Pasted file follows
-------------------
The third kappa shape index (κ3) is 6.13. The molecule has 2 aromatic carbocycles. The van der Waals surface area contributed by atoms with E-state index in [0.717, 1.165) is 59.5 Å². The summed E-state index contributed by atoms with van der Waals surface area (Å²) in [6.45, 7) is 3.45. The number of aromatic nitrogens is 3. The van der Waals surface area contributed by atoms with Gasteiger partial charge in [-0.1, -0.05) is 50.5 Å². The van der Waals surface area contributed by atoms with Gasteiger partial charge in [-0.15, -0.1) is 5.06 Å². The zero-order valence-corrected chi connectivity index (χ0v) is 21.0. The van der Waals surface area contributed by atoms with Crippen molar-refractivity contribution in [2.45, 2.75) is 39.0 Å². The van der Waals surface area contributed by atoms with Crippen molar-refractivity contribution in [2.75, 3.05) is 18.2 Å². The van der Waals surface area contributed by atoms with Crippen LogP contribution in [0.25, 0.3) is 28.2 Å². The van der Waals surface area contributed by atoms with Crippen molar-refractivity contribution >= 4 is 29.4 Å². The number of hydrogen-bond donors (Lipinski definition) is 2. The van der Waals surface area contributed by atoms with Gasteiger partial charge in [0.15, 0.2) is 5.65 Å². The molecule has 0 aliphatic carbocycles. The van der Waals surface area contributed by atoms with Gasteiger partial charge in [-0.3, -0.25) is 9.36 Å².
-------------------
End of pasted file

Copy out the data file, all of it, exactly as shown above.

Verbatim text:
The third kappa shape index (κ3) is 6.13. The molecule has 2 aromatic carbocycles. The van der Waals surface area contributed by atoms with E-state index in [0.717, 1.165) is 59.5 Å². The summed E-state index contributed by atoms with van der Waals surface area (Å²) in [6.45, 7) is 3.45. The number of aromatic nitrogens is 3. The van der Waals surface area contributed by atoms with Gasteiger partial charge in [-0.1, -0.05) is 50.5 Å². The van der Waals surface area contributed by atoms with Gasteiger partial charge in [-0.15, -0.1) is 5.06 Å². The zero-order valence-corrected chi connectivity index (χ0v) is 21.0. The van der Waals surface area contributed by atoms with Crippen molar-refractivity contribution in [2.45, 2.75) is 39.0 Å². The van der Waals surface area contributed by atoms with Crippen molar-refractivity contribution in [2.75, 3.05) is 18.2 Å². The van der Waals surface area contributed by atoms with Crippen LogP contribution in [0.25, 0.3) is 28.2 Å². The van der Waals surface area contributed by atoms with Crippen molar-refractivity contribution >= 4 is 29.4 Å². The number of hydrogen-bond donors (Lipinski definition) is 2. The van der Waals surface area contributed by atoms with Gasteiger partial charge in [0.15, 0.2) is 5.65 Å². The molecule has 0 aliphatic carbocycles. The van der Waals surface area contributed by atoms with Gasteiger partial charge in [-0.3, -0.25) is 9.36 Å².